Courtesy of New Work City
At New Work City in New York, patrons work in provided communal office space.
Courtesy of New Work City
Wi-Fi, laptops and cell phones make it possible to work from just about anywhere these days. They've helped people leave the office and work from the comfort of their living rooms or corner coffee shops.
But now, an increasing number of Americans are looking for something in between.
Kevin Prentiss started his Internet-based business from his apartment in New York City. For two years, he says he worked 14-hour days in solitude — ironic, considering he runs a social networking site.
"I don't know that I was talking to myself," he says. "I think that probably I was talking to myself."
Co-Working's Pros And Cons
Pro: Flexible Work Hours
For people who dislike the 9-to-5 shift, co-working facilities offer the benefits of an office without the rigid schedule.
Pro: Collaboration And Networking
One of the cons of working from home is often the solitude. Co-working allows people to share ideas across industries as well as create new contacts.
Co-working curbs more alluring activities like shopping, watching TV and napping, which are tempting when home alone.
Although many people work best in a lively, social environment, others find that water-cooler conversation disrupts their focus.
Conversations are sometimes easily overheard and important notes and documents are often left lying around co-working spaces. Discretion-seeking workers are better working from home or a private office.
Con: Costs Money
Patrons of co-working facilities must pay rent, usually by the day or month. And depending on the amenities and location, the cost can run upwards of $500 a month.
-- Katherine Bascuas
Then one day he heard about New Work City. It's a rented office space in Manhattan where workers like Prentiss can drop in, hook up their laptops and work away with other people similarly mobile, while making face-to-face connections.
Membership at New Work City is kind of like going to a gym. The plans range from $150 a month for two visits per week on up to getting your own key.
Tony Bacigalupo is New Work City's self-styled mayor.
"This is the front door of New Work City," he says. "The first thing you see is a calendar of what's going on."
It looks like any other typical start-up office environment: There are two conference rooms, a main room with tables pushed together and a kitchen. Members pitch in for the first aid kit and communal office supplies shelf. There isn't a janitor; everyone cleans up. There are snacks, soda and beer too.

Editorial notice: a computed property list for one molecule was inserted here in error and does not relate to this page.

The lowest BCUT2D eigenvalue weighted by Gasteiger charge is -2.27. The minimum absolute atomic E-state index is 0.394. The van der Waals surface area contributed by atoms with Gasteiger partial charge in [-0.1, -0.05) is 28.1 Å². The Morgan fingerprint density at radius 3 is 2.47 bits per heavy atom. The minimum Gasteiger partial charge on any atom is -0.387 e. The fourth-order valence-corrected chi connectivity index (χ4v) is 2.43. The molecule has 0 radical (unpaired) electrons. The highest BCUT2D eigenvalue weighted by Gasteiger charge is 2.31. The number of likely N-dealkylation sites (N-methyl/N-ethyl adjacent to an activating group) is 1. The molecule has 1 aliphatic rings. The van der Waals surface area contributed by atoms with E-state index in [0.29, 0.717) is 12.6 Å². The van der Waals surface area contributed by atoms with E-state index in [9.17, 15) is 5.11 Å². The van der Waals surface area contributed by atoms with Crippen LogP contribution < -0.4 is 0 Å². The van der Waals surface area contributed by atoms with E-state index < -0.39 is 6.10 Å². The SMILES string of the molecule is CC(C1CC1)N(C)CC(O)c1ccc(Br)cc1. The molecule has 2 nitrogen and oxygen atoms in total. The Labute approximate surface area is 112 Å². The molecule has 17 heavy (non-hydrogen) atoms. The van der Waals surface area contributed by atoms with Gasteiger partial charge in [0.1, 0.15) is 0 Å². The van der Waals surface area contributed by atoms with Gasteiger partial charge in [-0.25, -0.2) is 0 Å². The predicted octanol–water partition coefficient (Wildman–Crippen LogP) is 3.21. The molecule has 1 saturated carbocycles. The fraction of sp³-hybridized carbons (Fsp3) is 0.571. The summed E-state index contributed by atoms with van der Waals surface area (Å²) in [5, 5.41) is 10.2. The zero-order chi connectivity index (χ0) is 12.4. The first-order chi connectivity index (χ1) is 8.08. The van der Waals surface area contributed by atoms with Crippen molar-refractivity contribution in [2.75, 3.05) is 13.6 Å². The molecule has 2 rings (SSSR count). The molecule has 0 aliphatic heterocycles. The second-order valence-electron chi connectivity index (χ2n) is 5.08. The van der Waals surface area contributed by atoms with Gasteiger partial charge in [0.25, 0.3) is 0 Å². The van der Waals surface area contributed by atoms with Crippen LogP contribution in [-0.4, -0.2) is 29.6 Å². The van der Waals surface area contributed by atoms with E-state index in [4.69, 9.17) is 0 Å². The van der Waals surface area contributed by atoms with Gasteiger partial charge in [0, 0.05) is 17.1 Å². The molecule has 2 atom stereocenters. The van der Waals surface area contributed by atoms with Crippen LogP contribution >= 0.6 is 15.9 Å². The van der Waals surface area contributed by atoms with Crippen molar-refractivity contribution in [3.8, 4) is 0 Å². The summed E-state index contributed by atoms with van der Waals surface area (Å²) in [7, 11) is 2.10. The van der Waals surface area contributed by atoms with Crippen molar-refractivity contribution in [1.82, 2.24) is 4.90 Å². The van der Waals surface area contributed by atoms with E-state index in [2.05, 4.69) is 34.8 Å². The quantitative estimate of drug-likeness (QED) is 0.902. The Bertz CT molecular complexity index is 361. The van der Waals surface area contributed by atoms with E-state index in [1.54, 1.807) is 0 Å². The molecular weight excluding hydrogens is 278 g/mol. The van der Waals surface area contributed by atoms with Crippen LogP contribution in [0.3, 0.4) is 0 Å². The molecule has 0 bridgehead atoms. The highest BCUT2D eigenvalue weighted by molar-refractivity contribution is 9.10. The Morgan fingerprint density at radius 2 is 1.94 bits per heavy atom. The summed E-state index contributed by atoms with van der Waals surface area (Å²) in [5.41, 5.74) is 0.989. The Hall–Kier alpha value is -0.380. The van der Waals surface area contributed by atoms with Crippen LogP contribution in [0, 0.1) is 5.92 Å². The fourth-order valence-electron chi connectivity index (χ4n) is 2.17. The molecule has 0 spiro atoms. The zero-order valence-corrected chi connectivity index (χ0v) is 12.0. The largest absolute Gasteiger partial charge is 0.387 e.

"It's real simple," Bacigalupo says. "If you take something, just drop a dollar into the jar."
A Growing Movement
New Work City is part of a trend that started a handful of years ago on the West Coast. Newly mobile tech workers with laptops liked their freedom but still missed the human interaction they got from going to an office. So they formed meet-up groups: casual, once-a-week deals at different locations — sometimes even people's living rooms. Today, Bacigalupo says more and more people are working independently — either by choice, a layoff or both.
"The same way that [during] the last century work shifted from blue collar to white collar," Bacigalupo says, "I think we'll be seeing in this century, we're going to be moving away from the idea of a centralized Monday-to-Friday, 9-to-5 workplace, and we'll be moving much more in this direction. People will work when they want where they want."
The Future Of Shared Office Space
California-based Emergent Research says co-working spaces continued to grow during the recession. Public libraries are also getting in on the trend by offering conferencing and other business services.
And co-working is not just happening in major cities. Office furniture giant Steelcase is subsidizing a co-working cottage in East Grand Rapids, Mich. Members there can tap away on their laptops next to a cozy fireplace for $100 a month. Organizers say it's part community resource, part social experiment.
Prentiss says he likes the support he gets from other members at New Work City. He's even hired a few people that he's met there. And just like an office environment, there are sometimes silly contests — which he likes.
"What it doesn't have, though, because of a lack of the collective [organization] chart, there's not any kind of jockeying or power-play politics," Prentiss says. "So I definitely think it's much of the good and none of the bad. No one is competing here."
New Work City is just breaking even, and that's OK with its founders. They say for-profit spaces tend to operate like impersonal office suites and miss what co-working's about — community.